How Did This Happen?

One early morning in November 2002, a careless driver rammed into my car, and set off a chain of events that eventually left me in this horrible state. She tried to race across our lanes to make a turn into a driveway, even though it was clear she did not have enough space to do so. She didn't even care, before or after the accident, she was apathetic and disinterested, and even tried to get out of giving us her information. That's what pisses me off the most, she made my life 100 fold more difficult FOREVER and she didn't even care. She was found responsible for the accident and we got our car fixed and a VERY modest compensation, most of which went to doctor fees. What we have paid in physical, mental and actual out of pocket expenses is probably 40 times what we were paid as a settlement. This of course is only the financial toll, the physical and emotional toll is impossible to put a price tag on, and I will never get this part of my life or health back.

Even though I am too disabled to continue the job I trained so hard for in college and was so good at, the bureaucratic pigs at the Disability office tell me that at 32 with a bachelor's and a master's in Biology and Chemistry, I should be able to get a job that makes at least $900/month! Are they joking? that job wouldn't even cover the cost of childcare for my 2 kids. To go from making 70K with my bonus to $10,800 BEFORE TAXES because one careless and remorseless driver crashed into ME is just not fair Not by a long shot. But what can I do about it? For now, I am going to appeal my denial and if that doesn't work I will see about getting a lawyer. Until the outcome is determined, I have applied to my insurance for a surgery that might help to take the strain off of my upper back, let's hope insurance approves this procedure! Next, I switched to Methadone in the attempt that if I had to work, I could be drugged up enough to not feel the pain so badly. Now remember I do not get "high" or even any euphoric feeling from these meds, so it is not like I am walking around pie-eyed; in fact most people can not tell I am on meds.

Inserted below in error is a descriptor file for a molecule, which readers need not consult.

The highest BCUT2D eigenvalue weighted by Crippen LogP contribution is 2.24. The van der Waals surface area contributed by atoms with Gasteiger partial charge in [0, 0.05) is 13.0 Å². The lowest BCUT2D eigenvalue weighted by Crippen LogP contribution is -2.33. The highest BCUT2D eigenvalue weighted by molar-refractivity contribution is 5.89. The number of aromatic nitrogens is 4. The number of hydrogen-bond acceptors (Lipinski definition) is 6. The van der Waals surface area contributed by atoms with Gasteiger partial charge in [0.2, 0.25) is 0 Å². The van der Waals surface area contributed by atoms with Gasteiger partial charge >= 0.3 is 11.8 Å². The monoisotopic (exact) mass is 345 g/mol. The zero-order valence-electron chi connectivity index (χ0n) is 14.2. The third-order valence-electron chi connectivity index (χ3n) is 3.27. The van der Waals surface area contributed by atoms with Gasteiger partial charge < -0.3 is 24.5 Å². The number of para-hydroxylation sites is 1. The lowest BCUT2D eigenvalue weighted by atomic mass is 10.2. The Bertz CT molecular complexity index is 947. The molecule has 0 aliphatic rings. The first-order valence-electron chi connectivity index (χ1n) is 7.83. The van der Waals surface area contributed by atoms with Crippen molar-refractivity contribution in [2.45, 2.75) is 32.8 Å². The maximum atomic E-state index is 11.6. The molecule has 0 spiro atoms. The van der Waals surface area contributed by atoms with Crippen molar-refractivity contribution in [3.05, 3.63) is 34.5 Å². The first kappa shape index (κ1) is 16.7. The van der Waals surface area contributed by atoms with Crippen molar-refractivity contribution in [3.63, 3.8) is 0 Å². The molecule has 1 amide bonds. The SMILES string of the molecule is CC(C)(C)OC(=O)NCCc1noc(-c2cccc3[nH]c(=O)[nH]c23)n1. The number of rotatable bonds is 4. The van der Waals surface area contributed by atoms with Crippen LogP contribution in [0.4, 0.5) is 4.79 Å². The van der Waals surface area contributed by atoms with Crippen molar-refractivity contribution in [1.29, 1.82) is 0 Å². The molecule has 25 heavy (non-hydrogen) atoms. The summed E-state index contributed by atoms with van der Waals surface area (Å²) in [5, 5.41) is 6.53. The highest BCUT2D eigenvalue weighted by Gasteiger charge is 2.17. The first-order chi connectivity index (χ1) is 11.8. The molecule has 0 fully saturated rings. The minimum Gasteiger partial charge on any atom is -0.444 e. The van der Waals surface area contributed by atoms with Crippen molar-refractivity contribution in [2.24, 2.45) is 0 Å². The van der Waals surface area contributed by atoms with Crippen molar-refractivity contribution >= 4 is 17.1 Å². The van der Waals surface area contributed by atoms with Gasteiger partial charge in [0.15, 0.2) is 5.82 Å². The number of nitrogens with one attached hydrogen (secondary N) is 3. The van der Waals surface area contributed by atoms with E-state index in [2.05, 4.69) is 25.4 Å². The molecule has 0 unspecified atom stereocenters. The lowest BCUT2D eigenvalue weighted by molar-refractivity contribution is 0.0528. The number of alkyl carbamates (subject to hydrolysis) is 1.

How do I feel?

Well I feel that a good part of my youth has been stolen from my husband, my kids and myself. I hate having low energy and not being able to do everything I used to do. However what I hate the most about being a chronic pain patient are all the things that change in your life. It takes all of your strength and will power to get up and go to the park with your kids.

People at the pharmacy know you by name and know your refill cycle as well as you do. In the park, I am unable to race my son up a hill for fun, and GOD FORBID if you happen to take your meds in front of family or friends, they ALWAYS ask you what you are taking. When you tell them, they tell you how dangerous they are or how so and so got addicted to them when it really is none of their business in the first place. Last but not least, some of them label you an addict and gossip about you to other family members behind your back. I guess it makes them feel better if they can call someone else the biggest loser instead. Finally, what the worst part of life with chronic pain is that your happiness only lasts as long as your pain medicine does, and then it is right back into the pit until the next one kicks in. It really is a terrible way to live.

The only thing that makes it better is when my husband kisses me and tells me it will be all right, or one of my boys kisses and hugs me; that medicine is a million times stronger than anything you can find in a pharmacy. It quite simply is the only reason I choose to go on every day.